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> Dawn broke slowly as the fog we've become accustomed to engulfed us once again. The wind grew extremely light and we ghosted along in our own gray bubble; as best we could tell, the edge of the world was only one hundred feet away in all directions. If the world had been flat, we could easily have sailed right off the edge without ever seeing it.
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> We found the magic sail combination with our lightest spinnaker, set at close reach, with the main over trimmed to help the kite breath. Dawn Star is a heavy boat and while it takes her a while to get going, she also loves to coast along even when the wind dies. This is extremely helpful in conditions like the ones we've had since the start of the race. Driving with only a finger tip in the wheel, and concentrating on staying one step ahead of the wind in the sails allows us to make 3-5 knots of speed in only 3-7 knots of wind. At times the boat would coast along at 3.5 knots when the wind dropped to 1.5 knots.
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> The day became sunny for a while and the wind cooperated nicely, giving us better speed than we'd forecast last night. So far we're making good headway on our chosen course. What happens next will depend on how well the forecast plays out. Our northerly course above all our competitors should see us in better breeze sooner than the rest, but only time will tell.
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> Besides sailing the boat, we've had some other unexpected projects to take care of. While heating water for hot drinks, the propane valve decided to quit and we had no stove at that point. Not a good thing considering all the frozen and other food we're carrying that needs to be heated or cooked. Cam and Will got that resolved by hunting down a bad circuit connection and a blown fuse. Despite all the winch maintenance before the race, one of our running back stay winches had started complaining and on breaking it down, Jay discovered a broken roller bearing cage. That was resolved by packing a piece of nylon sail tie around the bearing shaft (see picture) and a prayer that this jury rig will keep the cage from working under load. Only time will tell... Next, we discovered that the fridge wasn't running. A bit more trouble shooting by Will and Cam to find the control box wasn't turning on. We suspect the culprit is a frozen relay, and I do mean frozen as all the dry ice in the box probably seized it up. We hot wired around the control box for now, perhaps it'll start working in a few days when the dry ice dries up.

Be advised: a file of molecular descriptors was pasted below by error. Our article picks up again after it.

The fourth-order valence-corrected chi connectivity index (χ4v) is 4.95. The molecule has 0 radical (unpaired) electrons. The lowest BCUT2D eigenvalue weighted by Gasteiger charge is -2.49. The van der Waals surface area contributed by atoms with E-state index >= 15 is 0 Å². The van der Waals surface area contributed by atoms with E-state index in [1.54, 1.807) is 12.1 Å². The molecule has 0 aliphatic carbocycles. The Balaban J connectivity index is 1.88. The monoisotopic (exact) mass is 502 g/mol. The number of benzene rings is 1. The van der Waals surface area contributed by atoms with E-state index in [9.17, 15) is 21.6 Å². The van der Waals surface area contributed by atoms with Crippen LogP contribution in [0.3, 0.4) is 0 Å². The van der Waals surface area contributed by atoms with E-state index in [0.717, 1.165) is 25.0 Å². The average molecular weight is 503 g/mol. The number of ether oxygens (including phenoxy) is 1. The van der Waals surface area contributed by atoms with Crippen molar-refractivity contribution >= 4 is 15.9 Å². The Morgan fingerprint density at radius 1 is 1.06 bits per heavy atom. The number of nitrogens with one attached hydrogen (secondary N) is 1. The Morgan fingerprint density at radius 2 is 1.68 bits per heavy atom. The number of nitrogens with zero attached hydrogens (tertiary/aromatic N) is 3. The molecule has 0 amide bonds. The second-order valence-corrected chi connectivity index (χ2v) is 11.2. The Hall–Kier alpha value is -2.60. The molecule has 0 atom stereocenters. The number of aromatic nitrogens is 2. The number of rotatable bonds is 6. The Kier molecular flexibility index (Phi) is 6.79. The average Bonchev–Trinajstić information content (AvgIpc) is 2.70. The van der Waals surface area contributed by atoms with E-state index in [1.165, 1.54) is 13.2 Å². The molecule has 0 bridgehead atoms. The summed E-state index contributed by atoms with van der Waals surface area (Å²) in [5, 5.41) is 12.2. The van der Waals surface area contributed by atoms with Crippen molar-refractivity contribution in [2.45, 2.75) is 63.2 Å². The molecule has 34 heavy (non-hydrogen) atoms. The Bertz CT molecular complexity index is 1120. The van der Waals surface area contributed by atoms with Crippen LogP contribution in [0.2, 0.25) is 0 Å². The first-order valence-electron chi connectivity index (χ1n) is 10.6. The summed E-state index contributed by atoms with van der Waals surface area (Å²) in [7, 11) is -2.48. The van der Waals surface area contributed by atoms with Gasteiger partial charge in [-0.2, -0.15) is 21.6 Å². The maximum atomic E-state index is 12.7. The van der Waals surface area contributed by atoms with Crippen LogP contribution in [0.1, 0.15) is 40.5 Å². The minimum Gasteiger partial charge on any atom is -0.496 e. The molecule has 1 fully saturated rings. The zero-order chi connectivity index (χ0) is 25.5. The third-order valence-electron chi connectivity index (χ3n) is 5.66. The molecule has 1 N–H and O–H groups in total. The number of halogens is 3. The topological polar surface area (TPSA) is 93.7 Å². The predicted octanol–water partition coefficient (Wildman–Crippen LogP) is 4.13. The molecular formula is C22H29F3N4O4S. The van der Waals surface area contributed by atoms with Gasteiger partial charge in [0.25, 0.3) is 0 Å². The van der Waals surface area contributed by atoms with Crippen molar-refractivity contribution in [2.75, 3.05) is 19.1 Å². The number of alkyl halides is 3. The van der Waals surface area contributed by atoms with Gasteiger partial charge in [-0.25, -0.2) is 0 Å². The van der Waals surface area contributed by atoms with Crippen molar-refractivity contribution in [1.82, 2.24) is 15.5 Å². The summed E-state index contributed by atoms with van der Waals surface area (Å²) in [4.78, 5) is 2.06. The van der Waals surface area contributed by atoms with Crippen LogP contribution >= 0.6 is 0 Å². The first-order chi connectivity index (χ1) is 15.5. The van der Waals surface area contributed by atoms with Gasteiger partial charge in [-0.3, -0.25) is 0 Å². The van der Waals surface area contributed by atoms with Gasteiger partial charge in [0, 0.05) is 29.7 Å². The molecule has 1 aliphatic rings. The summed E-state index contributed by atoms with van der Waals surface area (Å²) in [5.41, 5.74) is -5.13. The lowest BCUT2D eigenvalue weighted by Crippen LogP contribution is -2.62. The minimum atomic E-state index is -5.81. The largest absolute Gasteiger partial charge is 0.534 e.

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> Trying to get a little shut eye on the off watch can also be hard when there's a coast guard jet buzzing your vessel trying to see if you're a yacht they're looking for. We got on the radio with them to confirm our identity, luckily, we weren't the yacht in question. They raced off to continue the search and we heard them check in with our competition somewhere else. We hope they find the yacht they're looking for and everything turns out all right. At least we know it's not a vessel in the race.
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> We spotted dolphins and tuna but the most curious thing was an upturned sea boot, floating along on its own. There wasn't anything in it so hopefully the seaman that owned it is still on a boat somewhere else.

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